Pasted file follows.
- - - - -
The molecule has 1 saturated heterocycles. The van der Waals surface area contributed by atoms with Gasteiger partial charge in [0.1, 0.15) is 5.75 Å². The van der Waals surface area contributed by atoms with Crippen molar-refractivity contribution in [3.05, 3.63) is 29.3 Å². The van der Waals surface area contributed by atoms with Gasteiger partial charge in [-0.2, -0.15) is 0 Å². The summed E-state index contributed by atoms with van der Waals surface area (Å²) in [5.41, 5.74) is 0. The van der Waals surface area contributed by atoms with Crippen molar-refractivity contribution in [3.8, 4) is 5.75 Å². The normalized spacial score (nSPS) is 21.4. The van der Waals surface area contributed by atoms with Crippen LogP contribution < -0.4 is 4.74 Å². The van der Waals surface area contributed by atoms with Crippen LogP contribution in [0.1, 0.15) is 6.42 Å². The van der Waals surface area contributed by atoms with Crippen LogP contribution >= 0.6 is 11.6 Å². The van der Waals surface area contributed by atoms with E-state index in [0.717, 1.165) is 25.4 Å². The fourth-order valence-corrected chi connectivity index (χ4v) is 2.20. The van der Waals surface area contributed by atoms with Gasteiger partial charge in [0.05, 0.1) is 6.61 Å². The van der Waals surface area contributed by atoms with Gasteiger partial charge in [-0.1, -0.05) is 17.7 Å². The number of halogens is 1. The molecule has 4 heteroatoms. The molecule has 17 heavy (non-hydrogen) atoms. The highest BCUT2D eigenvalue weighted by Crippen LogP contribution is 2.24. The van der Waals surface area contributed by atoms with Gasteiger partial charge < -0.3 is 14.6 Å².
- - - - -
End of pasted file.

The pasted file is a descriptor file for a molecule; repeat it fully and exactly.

The molecule has 1 saturated heterocycles. The van der Waals surface area contributed by atoms with Gasteiger partial charge in [0.1, 0.15) is 5.75 Å². The van der Waals surface area contributed by atoms with Crippen molar-refractivity contribution in [3.05, 3.63) is 29.3 Å². The van der Waals surface area contributed by atoms with Gasteiger partial charge in [-0.2, -0.15) is 0 Å². The summed E-state index contributed by atoms with van der Waals surface area (Å²) in [5.41, 5.74) is 0. The van der Waals surface area contributed by atoms with Crippen molar-refractivity contribution in [3.8, 4) is 5.75 Å². The normalized spacial score (nSPS) is 21.4. The van der Waals surface area contributed by atoms with Crippen LogP contribution < -0.4 is 4.74 Å². The van der Waals surface area contributed by atoms with Crippen LogP contribution in [0.1, 0.15) is 6.42 Å². The van der Waals surface area contributed by atoms with Crippen LogP contribution >= 0.6 is 11.6 Å². The van der Waals surface area contributed by atoms with E-state index in [0.717, 1.165) is 25.4 Å². The fourth-order valence-corrected chi connectivity index (χ4v) is 2.20. The van der Waals surface area contributed by atoms with Gasteiger partial charge in [0.05, 0.1) is 6.61 Å². The van der Waals surface area contributed by atoms with Gasteiger partial charge in [-0.1, -0.05) is 17.7 Å². The number of halogens is 1. The molecule has 4 heteroatoms. The molecule has 17 heavy (non-hydrogen) atoms. The highest BCUT2D eigenvalue weighted by Crippen LogP contribution is 2.24. The van der Waals surface area contributed by atoms with Gasteiger partial charge < -0.3 is 14.6 Å².